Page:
(Feednet 3): let’s make a bracket for the Cambridge Analytica Facebook scandal

(Because someone — the Man? Zuckerburg himself? flagged my TinyLetter for abuse, and I refuse to be silenced or investigate further while the hottness of my takes are at stake, this email is a blog post for now. The future of Feednet’s distribution is TBD…)

Facebook is still in. People writing scandalized thinkpieces about ‘the American electorate’ are still in. The American electorate is definitively out. Christopher Wylie’s hair is still in. The March edition of Feednet is all Cambridge Analytica, all the time.

A quick summary for people who don’t have a weird metrics fetish, from the Verge“Over the weekend, reports from The New York Times and The Observer confirmed that voter-profiling company Cambridge Analytica had amassed data on over 50 million Facebook users. This information had been collected legitimately by an academic researcher, Aleksandr Kogan, who passed it on to the profiling firm…Cambridge Analytica gathered this information to develop “psychographic” profiling tools, which it claimed could tailor political ads to users’ personality traits.”

I freaked out about Cambridge Analytica when this article came out in early 2017. I stopped having stress dreams about them in November, when everyone started writing articles abt how their hip dystopia marketing tools are just Myers Brigg w/ no real ROI, and Ted Cruz, who used these tools the most of all the presidential candidates, lost. Most of what Wylie describes (as the Verge points out) is mostly just expensive, high volume microtargeting. Microtargeting IS creepy, but it’s also standard practice for large entities marketing on social media channels (Obama did it).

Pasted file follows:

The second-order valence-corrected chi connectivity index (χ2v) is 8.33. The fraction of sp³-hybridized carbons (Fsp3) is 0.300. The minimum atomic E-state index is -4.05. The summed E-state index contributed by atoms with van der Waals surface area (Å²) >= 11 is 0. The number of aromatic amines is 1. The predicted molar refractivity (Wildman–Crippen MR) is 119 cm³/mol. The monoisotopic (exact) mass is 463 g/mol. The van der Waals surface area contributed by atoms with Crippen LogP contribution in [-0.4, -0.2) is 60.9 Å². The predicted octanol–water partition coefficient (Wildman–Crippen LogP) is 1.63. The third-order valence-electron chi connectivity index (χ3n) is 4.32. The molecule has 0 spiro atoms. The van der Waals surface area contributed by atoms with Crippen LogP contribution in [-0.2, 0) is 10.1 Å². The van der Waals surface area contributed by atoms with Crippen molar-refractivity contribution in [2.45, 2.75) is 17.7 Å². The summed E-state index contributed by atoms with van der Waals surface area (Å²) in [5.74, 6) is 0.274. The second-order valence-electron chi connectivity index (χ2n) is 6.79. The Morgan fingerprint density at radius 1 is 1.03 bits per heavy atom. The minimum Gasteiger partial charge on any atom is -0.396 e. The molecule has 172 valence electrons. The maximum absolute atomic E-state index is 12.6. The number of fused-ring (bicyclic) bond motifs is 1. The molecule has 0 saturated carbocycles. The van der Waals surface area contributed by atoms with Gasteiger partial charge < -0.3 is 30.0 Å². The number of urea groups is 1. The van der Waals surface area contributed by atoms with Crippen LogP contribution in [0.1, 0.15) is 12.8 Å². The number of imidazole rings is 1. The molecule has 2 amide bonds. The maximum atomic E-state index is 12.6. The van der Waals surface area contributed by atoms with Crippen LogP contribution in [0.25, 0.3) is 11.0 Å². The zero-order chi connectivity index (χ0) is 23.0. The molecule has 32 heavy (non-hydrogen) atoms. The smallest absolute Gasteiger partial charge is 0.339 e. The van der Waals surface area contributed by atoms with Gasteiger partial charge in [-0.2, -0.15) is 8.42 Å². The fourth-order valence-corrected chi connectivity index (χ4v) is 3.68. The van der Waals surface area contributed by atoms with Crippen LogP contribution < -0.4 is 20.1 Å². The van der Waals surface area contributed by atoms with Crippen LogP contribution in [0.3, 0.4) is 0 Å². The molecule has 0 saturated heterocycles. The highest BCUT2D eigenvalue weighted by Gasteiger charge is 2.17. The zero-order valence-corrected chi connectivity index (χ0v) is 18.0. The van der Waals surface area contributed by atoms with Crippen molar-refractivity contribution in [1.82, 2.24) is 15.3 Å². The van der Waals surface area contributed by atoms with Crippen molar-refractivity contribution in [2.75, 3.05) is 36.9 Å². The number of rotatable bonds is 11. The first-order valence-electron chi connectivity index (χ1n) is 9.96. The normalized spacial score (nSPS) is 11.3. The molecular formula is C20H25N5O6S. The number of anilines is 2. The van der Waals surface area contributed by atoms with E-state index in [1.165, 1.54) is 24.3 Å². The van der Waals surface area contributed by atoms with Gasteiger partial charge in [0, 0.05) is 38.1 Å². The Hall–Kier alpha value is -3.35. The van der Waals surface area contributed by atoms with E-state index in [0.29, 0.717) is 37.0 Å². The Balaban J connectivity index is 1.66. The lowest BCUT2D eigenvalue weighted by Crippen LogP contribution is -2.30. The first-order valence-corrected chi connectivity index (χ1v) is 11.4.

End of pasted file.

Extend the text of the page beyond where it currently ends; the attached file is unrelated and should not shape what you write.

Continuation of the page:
Standard practice or no, 50 million people’s data is uh, still a lot of data to use in strategizing around a political campaign without getting consent. Some of the very obvious and true conclusions coming out now are as follows: 1. Facebook should have better data oversight practices. 2. Cambridge Analytica is really vile — both because of their their data practices and their weird supervillain promises to clients. 3. Tech companies collect a terrifying amount of unregulated, unacknowledged data, and the manipulation that happens with that data promotes US imperialism, capitalism, and the profit of the elite. All of these are fairly true conclusions!

But most of the media hype surrounding the Cambridge Analytica scandal focuses on psychometrics. That makes sense: the idea of creating psychological profiles for people, guessing intimate parts of their personality based on their social media presence, and then using that information to manipulate them on a scale so large that it can actually change election results, is a freaky idea. But it’s only freaky if it actually works.

And when we ignore Cambridge Analytica’s own hype, does we have any proof it actually does? Is targeting “introverted teens in Bloomington zip code” really that much more valuable than “teens in Bloomington zip code,” when it comes to taking over the world and our brains? And if so — should we be using these tools?

To help suss out the hype from the more preposterous hype, I started a fight with organizing communications expert and noted mean twink Zenen Jaimes Perez. And as Zenen said, Ted Cruz WON Iowa…

Zenen: Cambridge Analytica’s work for Trump tapped into a very powerful strain of anger and fear, regardless of the medium. Ultimately, we can’t see CA’s metrics, right? But intuitively, it makes sense: humans aren’t that complicated. It seems like you could easily figure out what motivates people based on personality. Also… using personality predictors to write messaging sounds like a good way to create dogwhistles.